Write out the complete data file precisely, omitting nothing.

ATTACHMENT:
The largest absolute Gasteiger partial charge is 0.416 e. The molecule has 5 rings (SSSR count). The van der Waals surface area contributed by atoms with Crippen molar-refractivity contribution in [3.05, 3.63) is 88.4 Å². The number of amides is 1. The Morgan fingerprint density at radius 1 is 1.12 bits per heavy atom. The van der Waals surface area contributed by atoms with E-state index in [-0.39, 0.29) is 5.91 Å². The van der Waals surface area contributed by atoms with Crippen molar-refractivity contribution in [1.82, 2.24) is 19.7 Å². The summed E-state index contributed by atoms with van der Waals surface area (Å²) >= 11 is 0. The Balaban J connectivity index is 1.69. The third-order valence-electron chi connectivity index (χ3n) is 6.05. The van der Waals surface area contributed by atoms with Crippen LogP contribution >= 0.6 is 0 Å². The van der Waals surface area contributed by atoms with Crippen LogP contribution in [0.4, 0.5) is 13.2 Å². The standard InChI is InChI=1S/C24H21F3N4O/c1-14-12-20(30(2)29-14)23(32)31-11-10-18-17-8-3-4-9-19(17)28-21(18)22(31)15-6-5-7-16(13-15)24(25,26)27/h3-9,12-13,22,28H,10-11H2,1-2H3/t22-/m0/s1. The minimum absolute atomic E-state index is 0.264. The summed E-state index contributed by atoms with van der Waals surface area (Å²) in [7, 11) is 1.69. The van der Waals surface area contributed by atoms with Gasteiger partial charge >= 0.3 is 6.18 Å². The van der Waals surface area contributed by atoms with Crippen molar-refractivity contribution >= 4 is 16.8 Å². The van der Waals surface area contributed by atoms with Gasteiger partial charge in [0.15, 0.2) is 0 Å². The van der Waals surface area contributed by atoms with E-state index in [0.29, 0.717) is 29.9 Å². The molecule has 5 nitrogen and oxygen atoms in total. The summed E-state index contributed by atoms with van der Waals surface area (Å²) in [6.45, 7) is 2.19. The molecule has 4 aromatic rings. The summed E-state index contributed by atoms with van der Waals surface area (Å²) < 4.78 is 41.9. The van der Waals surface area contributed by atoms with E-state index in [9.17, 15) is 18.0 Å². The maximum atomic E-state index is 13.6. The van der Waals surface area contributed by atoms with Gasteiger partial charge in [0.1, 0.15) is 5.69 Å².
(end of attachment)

The largest absolute Gasteiger partial charge is 0.416 e. The molecule has 5 rings (SSSR count). The van der Waals surface area contributed by atoms with Crippen molar-refractivity contribution in [3.05, 3.63) is 88.4 Å². The number of amides is 1. The Morgan fingerprint density at radius 1 is 1.12 bits per heavy atom. The van der Waals surface area contributed by atoms with E-state index in [-0.39, 0.29) is 5.91 Å². The van der Waals surface area contributed by atoms with Crippen molar-refractivity contribution in [1.82, 2.24) is 19.7 Å². The summed E-state index contributed by atoms with van der Waals surface area (Å²) >= 11 is 0. The Balaban J connectivity index is 1.69. The third-order valence-electron chi connectivity index (χ3n) is 6.05. The van der Waals surface area contributed by atoms with Crippen LogP contribution >= 0.6 is 0 Å². The van der Waals surface area contributed by atoms with Crippen LogP contribution in [0.4, 0.5) is 13.2 Å². The standard InChI is InChI=1S/C24H21F3N4O/c1-14-12-20(30(2)29-14)23(32)31-11-10-18-17-8-3-4-9-19(17)28-21(18)22(31)15-6-5-7-16(13-15)24(25,26)27/h3-9,12-13,22,28H,10-11H2,1-2H3/t22-/m0/s1. The minimum absolute atomic E-state index is 0.264. The summed E-state index contributed by atoms with van der Waals surface area (Å²) in [7, 11) is 1.69. The van der Waals surface area contributed by atoms with Gasteiger partial charge >= 0.3 is 6.18 Å². The van der Waals surface area contributed by atoms with Crippen molar-refractivity contribution >= 4 is 16.8 Å². The van der Waals surface area contributed by atoms with Gasteiger partial charge in [0.15, 0.2) is 0 Å². The van der Waals surface area contributed by atoms with E-state index in [0.29, 0.717) is 29.9 Å². The molecule has 5 nitrogen and oxygen atoms in total. The summed E-state index contributed by atoms with van der Waals surface area (Å²) in [6.45, 7) is 2.19. The molecule has 4 aromatic rings. The summed E-state index contributed by atoms with van der Waals surface area (Å²) < 4.78 is 41.9. The van der Waals surface area contributed by atoms with E-state index in [9.17, 15) is 18.0 Å². The maximum atomic E-state index is 13.6. The van der Waals surface area contributed by atoms with Gasteiger partial charge in [0.1, 0.15) is 5.69 Å².